Regular Exercise Can Cut The Risk of Anxiety
While this probably won't come as surprising news to those who are physically active and workout regularly, a recent study which appeared in the journal Frontiers in Psychiatry found that those who workout or are physically active are 60% less likely to develop anxiety.
Again, this probably doesn't come as a surprise to those of you who do workout regularly and stay active. Working out and training causes your body to circulate endorphins and it's a great way to work stress, anxiety and anger out of your system. Well a recent study by a Swedish team actually backs up this concept most of us already knew.
Anxiety disorders which typically develop early in life tend to affect about 10% of people, with women being at twice the risk of developing anxiety compared to men. Well it turns out you can cut down that risk significantly by staying physically active.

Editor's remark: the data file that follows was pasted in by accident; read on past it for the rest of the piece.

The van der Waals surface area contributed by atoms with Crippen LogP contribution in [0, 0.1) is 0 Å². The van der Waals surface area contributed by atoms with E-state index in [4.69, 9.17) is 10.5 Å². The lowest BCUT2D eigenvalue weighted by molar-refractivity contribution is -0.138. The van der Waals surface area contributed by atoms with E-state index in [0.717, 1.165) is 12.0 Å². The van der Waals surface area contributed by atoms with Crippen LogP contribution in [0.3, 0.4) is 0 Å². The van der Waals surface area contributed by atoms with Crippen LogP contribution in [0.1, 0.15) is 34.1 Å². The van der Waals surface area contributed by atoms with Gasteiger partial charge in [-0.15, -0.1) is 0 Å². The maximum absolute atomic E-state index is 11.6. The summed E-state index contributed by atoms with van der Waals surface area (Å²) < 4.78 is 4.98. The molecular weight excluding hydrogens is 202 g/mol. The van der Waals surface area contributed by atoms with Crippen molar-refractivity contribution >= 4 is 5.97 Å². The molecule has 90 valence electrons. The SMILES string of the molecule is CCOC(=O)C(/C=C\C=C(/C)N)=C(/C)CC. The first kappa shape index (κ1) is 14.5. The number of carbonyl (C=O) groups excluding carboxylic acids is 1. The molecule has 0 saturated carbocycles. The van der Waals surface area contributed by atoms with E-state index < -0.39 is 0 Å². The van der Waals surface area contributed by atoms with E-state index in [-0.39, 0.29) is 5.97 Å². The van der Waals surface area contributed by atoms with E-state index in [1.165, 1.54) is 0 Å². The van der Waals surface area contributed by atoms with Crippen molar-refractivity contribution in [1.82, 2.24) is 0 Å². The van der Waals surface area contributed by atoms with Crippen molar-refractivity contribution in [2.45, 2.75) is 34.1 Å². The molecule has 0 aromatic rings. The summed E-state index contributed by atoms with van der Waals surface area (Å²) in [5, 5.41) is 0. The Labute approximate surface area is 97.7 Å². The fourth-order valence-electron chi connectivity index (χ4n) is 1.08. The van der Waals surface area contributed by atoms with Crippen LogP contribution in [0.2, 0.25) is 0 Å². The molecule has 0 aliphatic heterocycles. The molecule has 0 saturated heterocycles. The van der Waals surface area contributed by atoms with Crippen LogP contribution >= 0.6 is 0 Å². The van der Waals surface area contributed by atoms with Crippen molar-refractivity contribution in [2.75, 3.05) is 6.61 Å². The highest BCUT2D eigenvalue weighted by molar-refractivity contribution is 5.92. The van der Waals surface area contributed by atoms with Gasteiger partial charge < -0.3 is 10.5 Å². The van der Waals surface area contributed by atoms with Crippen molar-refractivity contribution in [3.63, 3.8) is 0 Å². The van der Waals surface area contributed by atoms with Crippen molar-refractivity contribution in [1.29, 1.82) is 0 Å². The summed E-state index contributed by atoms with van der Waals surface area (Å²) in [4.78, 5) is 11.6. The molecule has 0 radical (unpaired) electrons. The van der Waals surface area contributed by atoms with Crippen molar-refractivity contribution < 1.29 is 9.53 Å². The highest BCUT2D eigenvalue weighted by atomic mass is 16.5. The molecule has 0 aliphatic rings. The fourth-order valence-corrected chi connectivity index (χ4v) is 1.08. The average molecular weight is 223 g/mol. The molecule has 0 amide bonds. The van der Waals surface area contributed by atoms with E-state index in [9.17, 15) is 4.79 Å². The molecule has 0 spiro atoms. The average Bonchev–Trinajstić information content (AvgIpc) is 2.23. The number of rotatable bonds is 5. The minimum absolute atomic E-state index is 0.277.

A team from Sweden discovered that among those who participated in a cross country ski race between 1989 and 2010 had a "significantly lower risk" of developing anxiety compared to non-skiers during that same period. The Swedish Team examined data from almost 400K individuals in one of the largest ever studies across both men and women.
What the group found was that the group with a more physically active lifestyle had almost a 60% lower risk of developing anxiety over a follow up period of up to 21 years. This lower risk of anxiety was seen across both men and women.
While the study looked at cross country skiers, this doesn't mean you have to become a cross country skier which is likely a relief to those of you who live in warmer climates. That said any form of exercise will likely yield the same benefits of keeping fit on mental health.
If you'd like to checkout the study for yourself you can do so here.